CH369_Syllabus51780_F11(3) - CH369: Fundamentals of...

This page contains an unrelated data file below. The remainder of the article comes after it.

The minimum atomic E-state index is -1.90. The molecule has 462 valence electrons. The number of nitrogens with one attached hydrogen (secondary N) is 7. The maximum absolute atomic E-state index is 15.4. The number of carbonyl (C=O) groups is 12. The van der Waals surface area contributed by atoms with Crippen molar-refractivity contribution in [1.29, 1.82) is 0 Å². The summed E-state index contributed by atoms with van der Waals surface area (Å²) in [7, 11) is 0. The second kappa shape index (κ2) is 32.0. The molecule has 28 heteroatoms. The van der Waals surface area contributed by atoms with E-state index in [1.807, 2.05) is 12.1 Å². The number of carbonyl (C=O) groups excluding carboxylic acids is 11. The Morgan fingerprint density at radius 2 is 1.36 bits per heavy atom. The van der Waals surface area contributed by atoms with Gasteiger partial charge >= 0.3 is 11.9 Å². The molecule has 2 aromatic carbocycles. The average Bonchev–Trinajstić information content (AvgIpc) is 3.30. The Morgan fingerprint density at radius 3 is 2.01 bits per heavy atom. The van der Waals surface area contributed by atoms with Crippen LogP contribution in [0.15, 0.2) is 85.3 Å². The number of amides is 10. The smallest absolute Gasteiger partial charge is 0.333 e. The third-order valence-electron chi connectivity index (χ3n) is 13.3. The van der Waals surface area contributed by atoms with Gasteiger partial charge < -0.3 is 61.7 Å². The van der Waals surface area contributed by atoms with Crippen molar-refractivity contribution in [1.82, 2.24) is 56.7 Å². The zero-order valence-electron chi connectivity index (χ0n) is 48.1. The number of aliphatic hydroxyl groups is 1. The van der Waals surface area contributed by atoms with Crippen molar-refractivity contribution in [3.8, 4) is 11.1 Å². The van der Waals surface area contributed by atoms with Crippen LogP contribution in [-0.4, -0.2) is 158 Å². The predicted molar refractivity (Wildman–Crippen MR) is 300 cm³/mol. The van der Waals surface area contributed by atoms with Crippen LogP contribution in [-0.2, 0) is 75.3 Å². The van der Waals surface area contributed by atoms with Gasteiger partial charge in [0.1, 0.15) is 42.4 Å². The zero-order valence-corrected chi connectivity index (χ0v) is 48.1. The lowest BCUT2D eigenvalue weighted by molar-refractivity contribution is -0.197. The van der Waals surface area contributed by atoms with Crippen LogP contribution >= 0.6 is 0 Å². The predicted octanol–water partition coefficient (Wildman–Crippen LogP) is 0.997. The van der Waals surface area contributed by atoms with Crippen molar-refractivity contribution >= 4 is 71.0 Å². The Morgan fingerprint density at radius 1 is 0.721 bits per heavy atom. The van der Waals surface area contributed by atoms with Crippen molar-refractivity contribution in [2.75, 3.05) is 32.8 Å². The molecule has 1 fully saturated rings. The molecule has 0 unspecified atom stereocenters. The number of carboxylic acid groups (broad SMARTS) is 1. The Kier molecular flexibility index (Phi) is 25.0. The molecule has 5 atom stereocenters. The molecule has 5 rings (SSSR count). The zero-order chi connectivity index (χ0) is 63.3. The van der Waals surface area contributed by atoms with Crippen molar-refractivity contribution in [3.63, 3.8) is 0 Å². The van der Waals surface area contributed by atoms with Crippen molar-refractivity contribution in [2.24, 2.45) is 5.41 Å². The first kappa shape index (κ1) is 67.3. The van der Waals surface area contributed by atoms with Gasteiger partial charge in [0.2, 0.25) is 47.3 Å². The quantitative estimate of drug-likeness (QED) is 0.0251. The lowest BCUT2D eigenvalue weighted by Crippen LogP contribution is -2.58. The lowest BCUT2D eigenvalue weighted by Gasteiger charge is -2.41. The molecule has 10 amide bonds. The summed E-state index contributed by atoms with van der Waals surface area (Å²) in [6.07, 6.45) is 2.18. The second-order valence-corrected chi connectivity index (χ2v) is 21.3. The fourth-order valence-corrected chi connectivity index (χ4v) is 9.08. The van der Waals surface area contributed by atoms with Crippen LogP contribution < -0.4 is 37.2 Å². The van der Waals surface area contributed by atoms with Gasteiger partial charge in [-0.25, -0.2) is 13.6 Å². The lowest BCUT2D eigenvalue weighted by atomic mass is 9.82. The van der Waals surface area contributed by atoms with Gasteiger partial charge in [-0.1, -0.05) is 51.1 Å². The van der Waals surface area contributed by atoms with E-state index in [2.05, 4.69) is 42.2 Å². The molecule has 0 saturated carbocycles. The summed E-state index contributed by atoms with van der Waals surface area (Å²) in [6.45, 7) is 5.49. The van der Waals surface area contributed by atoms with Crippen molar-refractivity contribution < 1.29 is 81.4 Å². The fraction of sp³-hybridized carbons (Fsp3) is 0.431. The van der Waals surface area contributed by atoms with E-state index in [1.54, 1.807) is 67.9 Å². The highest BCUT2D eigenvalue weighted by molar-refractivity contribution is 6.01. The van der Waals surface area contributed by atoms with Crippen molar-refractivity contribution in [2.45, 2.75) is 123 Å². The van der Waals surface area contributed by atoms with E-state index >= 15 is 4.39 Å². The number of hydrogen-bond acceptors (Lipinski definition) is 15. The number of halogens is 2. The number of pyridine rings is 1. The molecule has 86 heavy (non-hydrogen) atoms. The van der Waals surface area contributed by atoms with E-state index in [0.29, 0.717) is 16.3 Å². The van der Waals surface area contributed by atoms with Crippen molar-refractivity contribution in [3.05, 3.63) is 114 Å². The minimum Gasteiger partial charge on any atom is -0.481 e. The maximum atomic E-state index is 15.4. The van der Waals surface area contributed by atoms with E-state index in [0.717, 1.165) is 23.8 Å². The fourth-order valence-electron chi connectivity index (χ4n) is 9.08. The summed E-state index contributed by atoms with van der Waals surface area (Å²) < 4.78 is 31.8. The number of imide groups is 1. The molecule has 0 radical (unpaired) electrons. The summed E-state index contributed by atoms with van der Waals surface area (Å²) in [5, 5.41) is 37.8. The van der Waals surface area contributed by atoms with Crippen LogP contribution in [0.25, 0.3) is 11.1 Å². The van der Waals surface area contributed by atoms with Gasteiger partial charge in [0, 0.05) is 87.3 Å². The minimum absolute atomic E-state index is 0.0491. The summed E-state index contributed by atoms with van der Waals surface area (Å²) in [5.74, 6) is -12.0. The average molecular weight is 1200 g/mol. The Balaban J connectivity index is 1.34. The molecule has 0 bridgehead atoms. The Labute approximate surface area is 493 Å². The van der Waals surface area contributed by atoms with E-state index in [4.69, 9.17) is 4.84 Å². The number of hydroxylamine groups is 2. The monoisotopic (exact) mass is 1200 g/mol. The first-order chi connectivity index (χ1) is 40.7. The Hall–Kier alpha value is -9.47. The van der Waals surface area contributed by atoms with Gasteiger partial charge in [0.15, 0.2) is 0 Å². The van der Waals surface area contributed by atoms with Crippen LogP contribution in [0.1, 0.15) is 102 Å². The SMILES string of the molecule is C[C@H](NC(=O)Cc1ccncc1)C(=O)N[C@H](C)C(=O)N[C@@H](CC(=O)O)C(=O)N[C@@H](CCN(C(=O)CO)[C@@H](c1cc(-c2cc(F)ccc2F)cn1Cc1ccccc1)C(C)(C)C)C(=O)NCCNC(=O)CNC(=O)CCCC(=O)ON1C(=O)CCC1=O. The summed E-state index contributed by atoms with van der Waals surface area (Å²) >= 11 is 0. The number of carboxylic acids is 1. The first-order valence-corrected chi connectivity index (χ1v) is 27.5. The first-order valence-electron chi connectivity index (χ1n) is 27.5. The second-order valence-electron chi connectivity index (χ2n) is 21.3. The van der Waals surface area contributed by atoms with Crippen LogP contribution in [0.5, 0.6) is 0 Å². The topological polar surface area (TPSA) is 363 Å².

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Unformatted text preview: CH369: Fundamentals of Biochemistry Fall 2011 Unique #51780: 3:30 ­5:00 pm in WEL 2.224 What is biochemistry? Study of the structure and properties of molecules in living organisms and how those molecules are made, changed, and broken down. “Organic chemistry is the chemistry of carbon compounds. Biochemistry is the study of carbon compounds that crawl.” — Mike Adams Often seen quoted, though without source, for example, in Vassilis Mougios, Exercise Biochemistry (2006) “Now, a living organism is nothing but a wonderful machine endowed with the most marvellous properties and set going by means of the most complex and delicate mechanism.” — Claude Bernard An Introduction to the Study of Experimental Medicine (1865), trans. Henry Copley Green (1957), 63 Instructor: Dr. Gail Grabner (aka “Dr. Grabner” or “Dr. G”) WEL 5.266c 471 ­1982 Please keep in mind that emails received after 5 pm may not be answered until the following day. Office Hours: TAs/Office Hours: Tu: 10:30 ­11:30 am Th: 10:30 ­11:30 am Or by appointment Nicola Cole: Office hours: Mon 11:00 am ­Noon Eta Isiorho: Office hours: Fri 10:00 ­11:00 am Max Rubinson: Office hours: Wed 2:00 ­3:00 pm Location: All office hours will be held in WEL 4.238 Senior PLUS Preceptor: Kaitlin Whelan: I. Course Description: This course is a one ­semester survey course designed for life science majors requiring only one semester of biochemistry. We will cover basic concepts about pH, biological buffers, bioenergetics, nucleotides, amino acids, proteins, enzymes, carbohydrates, lipids, intermediary metabolism, and molecular biology. The prerequisite for the course is 3 hours of organic chemistry with a grade of C or better. 1 Revised 8/24/2011 II. Course Aims and Objectives: Aims Biochemistry is, in simplest terms, the study of the chemistry of living things. The general aim of this course, therefore, is to train students to understand biological processes and events by learning the logic of chemistry. It is far more than simply memorizing structures and pathways; the fascination of the field is to see how and why biological molecules are built the way they are and how this makes life possible – on many levels and with an amazing degree coordination and control. The degree of biological sophistication that allows you to read this document and (hopefully) make sense of it is truly amazing! Specific Learning Objectives: Throughout this course, you will see several recurring themes, which are: • The structure of a biological molecule always, ALWAYS relates to its function. • The function of a given molecule relates to its contextual role in the cell or organism. • There is always a degree of coordination of pathways and processes, which means there is ALWAYS some level of regulation. • Understanding the structure of a molecule also allows us to detect and measure it in meaningful ways – both qualitatively and quantitatively. • There is a certain flow of information within the cell and therefore an order to certain molecular events. • There are often redundancies in molecules or processes, in order to ensure that “life” keeps happening. In order to make sense of the material in this course, you should be asking at least some of the following questions ALL of the time: • HOW is this built or HOW does this work (structure/order)? • WHY is it built or WHY does it work this way (function)? o WHAT IF it worked a different way (order)? • HOW does this allow it to perform its role in the cell (context)? • HOW does this interact with other molecules or processes (cross ­talk)? • HOW is this molecule or process activated or inhibited (regulation)? • HOW well does this work (redundancy)? • HOW can I know if this is happening (detection)? • HOW can I measure this (quantitative/qualitative analysis)? When you have completed the course you should be able to: • Recognize the basic structures of biological molecules and be able to identify their functional groups • Understand and evaluate thermodynamic properties in order to understand if and how biochemical reactions occur • Apply the general principles of the Central Dogma of biology to the investigation and understanding of cellular processes • Understand basic protein architecture and how to use biochemical tools and techniques to analyze protein structure • Explain how enzymes function as catalysts and quantitatively measure their effectiveness • Recognize the different ways that enzymes can be inhibited and predict if and how that inhibition can be overcome • Recognize the general structure of lipids and understand how this contributes to their function in the cell 2 Revised 8/24/2011 Understand the thermodynamics and mechanisms of membrane transport and predict the flow of molecules in and out of the cell • Recognize the basic structure of carbohydrates and understand their role in molecular and cellular structure and function • Recognize many of the metabolic pathways of the cell and understand how they are regulated and integrated in the cell • Understand how chemical energy is generated through oxidative phosphorylation and how this process is regulated • Explain the process and significance of converting light energy into chemical energy • Understand the processes of lipid metabolism and how that impacts human health • Understand the mechanism of DNA replication and be able to relate this to DNA damage and repair • Summarize the processes that eventuate in the synthesis of RNA and protein • BE ABLE TO COMMUNICATE IN THE LANGUAGE OF BIOCHEMISTRY • BE ABLE TO UNDERSTAND AND APPLY THE PRINCIPLES OF BASIC SCIENTIFIC INVESTIGATION Course Activities to Meet Learning Objectives: We will be discussing material in lecture and – more importantly – you will be discussing things among yourselves in study sessions. You will also get practice in working through problems by using the WileyPlus system and by completing homework assignments in Sapling Learning. There will also be some in ­class assignments to complete as well as opportunities to earn extra credit. (See Section IV for specifics on course assignments.) III. General Course Format and Procedures: Lecture will be used as a time to emphasis major points in the assigned chapter(s) and to build an understanding of the material through explanation, in ­class quizzes (iclickers), and other in ­class assignments. Make sure you bring your “building materials” with you by: 1) reading the material in advance; 2) ALWAYS having a working iclicker with you; and 3) ALWAYS having something to write with and on. These in ­class assignments are not just a measure of attendance, but will also provide me with feedback on how well the concepts are being assimilated and how I can better help you to grasp them. IV. My Suggestions Learning is a very dynamic process – so don’t be surprised if it becomes challenging and even uncomfortable at times. All logical minds delight in reaching a conclusion and eliminating or reducing uncertainties, but this will not happen overnight – so please don’t get frustrated and give up! Please make use of instructor office hours and help sessions (mine and the course TAs), as well as the preceptor ­led study sessions – in order to facilitate and emphasize learning. If you find yourself struggling at ANY point – don’t suffer in silence! We are all here to help you – so be sure to let us know if you have questions or concerns. There is an important caveat I must add, though – that we will not simply give you the answers to your questions. Instead, our united goal as instructors is to help you find the answers and to make sense of them – we’re not interested in simply training “parrots.” Biochemical systems are very complex and can be confusing and difficult to grasp. If you find yourself confused about a topic – it often helps to ZOOM OUT. Look at the big picture to see common patterns; then once you have that clear, you can focus in on more of the details. There is an architecture in nature, and if you organize and build learning by moving from the simple to the more complex – your neurons will thank you! • 3 Revised 8/24/2011 V. Course Requirements 1. Attendance and punctuality a) Regular attendance – in body AND mind – is expected at all class meetings and random attendance will be taken throughout the semester by various means. b) Please be on time – late arrivals and early departures can be very disruptive to the instructor and to the other students. 2. Code of conduct a) I promise to make class as interesting and informative as possible, so please make every effort to be attentive. Please do no waste class time by texting, sending emails, reading newspapers, watching YouTube, sleeping, etc. – I’d rather that you stay home rather than distract other students who are truly interested in learning. b) If you have trouble hearing due to such distractions, quietly ask the person to stop. If this doesn’t help, let me know. c) Please be respectful of others – instructors as well as fellow students – in all comments and questions. This respect should be manifest in word, in tone, and in conduct. 3. Religious Holy Days By UT Austin policy, you must notify me of your pending absence at least fourteen days prior to the date of observance of a religious holy day. If you must miss a class, an examination, a work assignment, or a project in order to observe a religious holy day, I will give you an opportunity to complete the missed work within a reasonable time after the absence. 4. Course Readings/Materials a) Essential Biochemistry, 2nd edition, Pratt and Cornely – available as a new softcover at the Coop. The new 2nd edition is very similar to the 1st edition, but the order of the chapters is changed – some are merged, some are separated. If you want to use the first edition – be aware that there are differences and you will have to pay closer attention in class to catch anything not in the first edition. b) Sapling Learning: Homework assignments will be available at this web site and must be completed online. (See note under Section 5 regarding homework.) Students will need to set up an account and pay for this service ($29.95) using the above URL, but enrollment will be done en masse when I forward the class roster to Sapling. Please note that this will mean that no homework can be completed using any name other than one enrolled in this course. c) iclicker 2 If you already have an iclicker1 device, it should still work with the new iclicker2 base unit and software. iClickers will be used in class for various purposes and for extra credit . Please be sure to have your clicker starting on the first day of class and make sure it has been properly registered in Blackboard. Click on the link for Blackboard Tools on the left border. Click on the link for “Register Your i>clicker remote ID” and follow the prompts. Please keep in mind that you can’t receive credit for in ­class quizzes if your clicker isn’t properly registered. d) Students will also need a scientific calculator for taking exams. (See note under Section 3 regarding exams.) e) We will not be using the WileyPlus resources for this course, since not all students have ready access. It is, however, an excellent way to get more practice if it is available to you. Students who have recently purchased the 2nd edition of the Pratt and Cornely text are granted free access. 4 Revised 8/24/2011 5. Assignments, Assessment, and Evaluation a) Graded homework for each chapter (22, total) will be assigned through Sapling Learning for a maximum of 60 points (4 points each, highest 15 will be counted). The homework assignments will help to assess your understanding of the chapter material, as well as provide practice in working through example problems. Please be careful to note the due dates and times for each homework assignment. Because there are multiple opportunities to earn credit for homework assignments, late submissions will NOT be allowed. b) Four exams (100 points each) will be given, and the lowest exam score will be dropped. No make up exams will be given for interviews, weddings, or personal events of any kind. In the case of a documented illness, a make up exam may be considered. (See Section 8 for Exam Rules.) c) The comprehensive final is scheduled for Thursday, December 8 at 9:00 am to Noon and will be worth 140 points. Be sure to check your calendars NOW for any conflicts. There will be no early finals due to interviews, weddings, early flights, etc. You should plan to drop the class if you cannot take the final. d) There will also be in ­class assignments associated with each lecture, worth a maximum of 30 points (24 quiz/assignments worth 2 points each, accumulate up to 30 points). Students who simply “click in” will receive 1 ­point credit; full credit is given for correct answers. These will be mostly in the form of iclicker quizzes, as noted on the schedule. These are intended to keep students up to date on the readings and will also provide feedback on how well concepts have been grasped. These assignments and quizzes are not intended to be difficult – doing well will simply mean reading the chapter in advance and paying attention in lecture. Please keep in mind, however, that “clicking in” for someone else is a violation of academic integrity and will be dealt with accordingly. 6. Exam Rules Exams will are scheduled in the evening from 7:00 ­9:00 pm in order to accommodate two sections. There will be no scheduled lecture on exam days. Exams WILL NOT be individually rescheduled or postponed except for documented medical reasons. Assigned seating will be used during exams. Please check Blackboard for your assignment the day before the exam. Thurs, Sept. 15, Chapters 1 ­5 Thurs, Oct. 6, Chapters 6 ­10 Thurs, Oct. 27, Chapters 11 ­15 Thurs, Nov. 17, Chapters 16 ­19 Final: Dec. 8, 9:00 am  ­ Noon (comprehensive chapters 1 ­22) a) b) c) d) e) Seating will be assigned for each exam and final. Backpacks, notebooks, books, papers, etc. will be placed in the front of the room. Students will not talk during the exam except to the instructor or TAs. Remove hats and caps during the exam – 5 points will be deducted for wearing one. No graphing calculators or programmable hand held devices or any electronic equipment of any sort (e.g. Palm Pilots, phones, cameras, computers, scanners etc) – use of one will result in confiscation and a loss of 30 points on the exam. f) You may use a simple scientific calculator, e.g., TI ­36S Solar Calculator (~$15) or learn to use the log tables for pH and buffer problems. g) No cell phones or pagers or any other electronic equipment – turn them off and place at front of room! 5 Revised 8/24/2011 7. Important Academic Dates a) Sept 9: Last day to drop b) Oct 19: Last day to change Pass/Fail status c) Nov 1: Last day to drop with approval 8. Use of Blackboard in class a) In this class I use Blackboard—a Web ­based course management system with password ­protected access at —to distribute course materials, to communicate and collaborate online, to post grades, to submit assignments, and to give you online quizzes and surveys. You can find support in using Blackboard at the ITS Help Desk at 475 ­9400, Monday through Friday, 8 a.m. to 6 p.m., so plan accordingly. b) Please note that with Blackboard 9.1, the instructor no longer controls whether or not email notices are sent when new items or announcements are posted on the web site. After entering Blackboard, click on the Notifications Dashboard tab. Click on any of the buttons labeled “Edit Notification Settings.” On this page, you can edit an individual course or you can edit “Courses I Am Taking” – I recommend you do the latter. Use the page that pops up to change your notification settings. VI. Additional Resources 1. PLUS (Peer ­Led Undergraduate Studying) a) This course will make use of the PLUS program to enhance student familiarity and proficiency in biochemistry. The PLUS program benefits both faculty and students enrolled in their classes. Students in PLUS ­supported courses have a more positive overall experience in the class and typically perform better than their peers. Faculty has the opportunity to get to know a select group of highly motivated students throughout the semester – and these benefits come with only a minimal time commitment (less than 1 hour a week) and at no cost! You can read more here: b) Students who are interested in participating in this program as a preceptor will find the application form on the Announcements page in Blackboard. c) There are regular PLUS study sessions scheduled each week (see schedule in Blackboard) that will be monitored by selected preceptors. The topic of the each of the study sessions during the week will not vary and students are welcome to attend any one of these sessions during any week. d) To encourage student participation, students who attend and participate in the study sessions will have the opportunity to earn extra credit points (see Section 2 below) through online quizzes in Blackboard. 2. Extra credit Several opportunities will be given to earn extra credit points, up to a maximum of 8 points, as follows: a) Quizzes will be available bi ­weekly in Blackboard, which will consist of 5 questions related to the topics of the PLUS study sessions for the week. Each question will be valued at 0.2 points for a total of 1 point of extra credit for each quiz. You may take as many of these quizzes as you like, but keep in mind that there is a maximum number of extra credit points that can be accumulated. Quizzes will open 15 minutes after the end of a given study session and will remain open for 30 minutes. They will be password ­protected, and the password will be announced at the study session immediately preceding the quiz. Please note that the passwords will differ 6 Revised 8/24/2011 depending on the study session (e.g. the Tues PW will differ from the Wed PW). The intent is to ensure that students actually attend the study session before taking the quiz. b) There may also be certain iclicker questions used in lecture that may count as extra credit points. c) In the interest of encouraging creativity and fun, students may also earn extra credit by performing one of the songs from “The Biochemists’ Songbook” by Harold Baum (1 ­2 points). These are topic ­related, so you must check with me first so that I can allow time in lecture. (Yes, you will be performing for the whole class.) There is no need to buy a copy of the book – I can get you the info you need. You can also check out the MP3 recordings of these songs here: If you believe in “safety in numbers” – you can perform one of these songs as a group of up to 4 students. d) Opportunities for extra credit may be modified during the course of the semester. 3. Interactive animations and a cool ­ish amino acid game may be found at: The amino acid game is a great way to learn the structures of the 20 common amino acids. VII. Grading Procedures 1. Your total accumulated points will be comprised of the following: Unit exams: 300 points Final exam: 140 points Homework: 60 points In ­class quizzes: 30 points TOTAL: 530 points 2. Course grade totals are NOT curved – what you see is what you get. Grades are NOT determined by percentage, but by total accumulated points. A total of 476 points is a B+, but fractions are rounded to the nearest whole number; e.g. 476.5 or above will be rounded to 477 (A ­). The full range of course grades (plus and minus) will be used, as follows: A: 493 ­530 C: 387 ­407 A ­: 477 ­492 C ­: 371 ­386 +: 461 ­476 B D+: 355 ­370 B: 440 ­460 D: 334 ­354  ­: 424 ­439 B D ­: 318 ­333 +: 408 ­423 C F: <318 3. It has been observed that if you score well below 50 on the first exam it is highly unlikely that you will score better on subsequent exams. This generally means you have too heavy a course load or are distracted by something in your personal life and do not have the time necessary to keep up with the material. Please pay careful attention to the drop dates and should illness or personal issues cause you to fall behind, immediately contact a College of Natural Sciences counselor (471 ­4536, WCH 1.106) and let me know. Generally these kinds of issues affect more than one class and the counselors can help you figure out which classes to drop. It is much better to drop the class than end up in trouble at the end of the semester. 7 Revised 8/24/2011 VIII. Academic Integrity University of Texas Honor Code The core values of The University of Texas at Austin are learning, discovery, freedom, leadership, individual opportunity, and responsibility. Each member of the university is expected to uphold these values through integrity, honesty, trust, fairness, and respect toward peers and community. Students who violate University rules on scholastic dishonesty are subject to disciplinary penalties, including the possibility of failure in the course and/or dismissal from the University. Since such dishonesty harms the individual, all students, and the integrity of the University, policies on scholastic dishonesty will be strictly enforced. Students are encouraged to study together and to discuss information and concepts covered in lecture and the sections with other students. However, this permissible cooperation should never involve one student having possession of a copy of all or part of work done by someone else, in the form of an e ­ mail, an e ­mail attachment file, a diskette, or a hard copy. Collaboration is not allowed on any of the graded course assignments, except on allowed in ­class assignments. Students are expected to do their own work during exams. Talking or discussion is not permitted during the examinations, nor may you compare papers, copy from others, or collaborate in any way. Any collaborative behavior during the examinations will result in failure of the exam, and may lead to failure of the course and University disciplinary action. IX. Other University Notices and Policies Use of E ­mail for Official Correspondence to Students • All students should become familiar with the University's official e ­mail student notification policy. It is the student's responsibility to keep the University informed as to changes in his or her e ­mail address. Students are expected to check e ­mail on a frequent and regular basis in order to stay current with University ­related communications, recognizing that certain communications may be time ­critical. It is recommended that e ­mail be checked daily, but at a minimum, twice per week. The complete text of this policy and instructions for updating your e ­mail address are available at : . Documented Disability Statement Any student with a documented disability who requires academic accommodations should contact Services for Students with Disabilities (SSD) at (512) 471 ­6259 (voice) or 1 ­866 ­329 ­3986 (video phone). Faculty are not required to provide accommodations without an official accommodation letter from SSD. (Note to Faculty: Details of a student’s disability are confidential. Faculty should not ask questions related to a student’s condition or diagnosis when receiving an official accommodation letter.)  Please notify me as quickly as possible if the material being presented in class is not accessible (e.g., instructional videos need captioning, course packets are not readable for proper alternative text conversion, etc.).  Please notify me as early in the semester as possible if disability ­related accommodations for field trips are required. Advanced notice will permit the arrangement of accommodations on the given day (e.g., transportation, site accessibility, etc.). 8 Revised 8/24/2011  Contact Services for Students with Disabilities at 471 ­6259 (voice) or 1 ­866 ­329 ­3986 (video phone) or reference SSD’s website for more disability ­related information: Behavior Concerns Advice Line (BCAL) If you are worried about someone who is acting differently, you may use the Behavior Concerns Advice Line to discuss by phone your concerns about another individual’s behavior. This service is provided through a partnership among the Office of the Dean of Students, the Counseling and Mental Health Center (CMHC), the Employee Assistance Program (EAP), and The University of Texas Police Department (UTPD). Call 512 ­232 ­5050 or visit IX. Letters of Recommendation Letters of recommendation will include your class grade, ranking in the class, and your level of participation as judged by extra credit (including attendance days) and homework turned in, etc. I generally only answer questions on forms that may be answered based on grades. You should come to office hours several times during the semester so that I may get to know you better if you want additional remarks. Remember there are 300+ in the class. X. Tentative Course Schedule: All readings refer to chapters in the Pratt & Cornely text. Students are STRONGLY encouraged to read the relevant pages BEFORE the scheduled lecture to be of highest benefit. Lecture is the best time to ask questions and clarify key points in order to build your understanding – but you can’t build unless you first look at the blueprint! Lecture topics may need to be adjusted from time to time – to best serve the needs of the students. Because of this possibility, exam material may also be altered – but the exam dates will remain fixed. Any changes will be announced in Blackboard at the earliest possible time. Lecture notes will be posted in Blackboard AFTER class. DATE TOPIC READING 8/25 Course intro; Chemical Basis of Life Ch 1 8/30 Aqueous Chemistry Ch 2 9/1 Molecular Biology Overview Ch 3 9/6 Protein Structure Ch 4 9/8 Protein Function Ch 5 9/13 Features of Enzymes Ch 6 Sept 9 Last Day to Drop  ­ ­ Sept 15 EXAM 1* Ch 1 ­5 9/20 Enzyme Kinetics Ch 7.1 ­7.2 9/22 Enzyme Inhibition Ch 7.3 9/27 Lipids & Membranes; Passive Transport Ch 8; Ch 9.1 ­9.2 9 Revised 8/24/2011 DATE TOPIC READING 9/29 Active Transport; Signaling Ch 9.3 ­9.4; Ch 10 10/4 Carbohydrates Ch 11 Oct 6 EXAM 2* Ch 6 ­10 10/11 Overview of Metabolism Ch 12 10/13 Glucose Metabolism Ch 13 10/18 Citric Acid Cycle Ch 14 Oct 19 Last Day to change Pass/Fail  ­ ­ 10/20 Oxidative Phosphorylation Ch 15 10/25 Photosynthesis Ch 16 Oct 27 EXAM 3* Ch 11 ­15 11/1 Fatty Acid Metabolism Ch 17.1 ­17.2 Nov 1 Last Day to Drop w/ Approval  ­ ­ 11/3 Synthesis of Other Lipids; Nitrogen Assimilation; Amino Acid Biosynthesis Ch 17.3; Ch 18.1 ­18.2 11/8 Nucleotide Biosynthesis; Amino Acid Catabolism & N Disposal Ch 18.3 ­18.5 11/10 Regulation of Fuel Metabolism Ch 19 11/15 DNA Structure, Replication, & Telomeres Ch 20.1 ­20.3 Nov 17 EXAM 4* Ch 16 ­19 11/22 DNA Repair & Packaging; Transcription Initiation Ch 20.4 ­20.5; Ch 21.1 Nov 24 THANKSGIVING HOLIDAY  ­ ­ 11/29 RNA Polymerase & RNA Processing Ch 21.2 ­21.3 12/1 Translation Ch 22 Dec 8 FINAL EXAM: 9:00 am  ­ Noon Ch 1 ­22 *Exams are scheduled in the evening in order to accommodate two sections. There is no lecture scheduled on the day of the exam. 10 Revised 8/24/2011 ...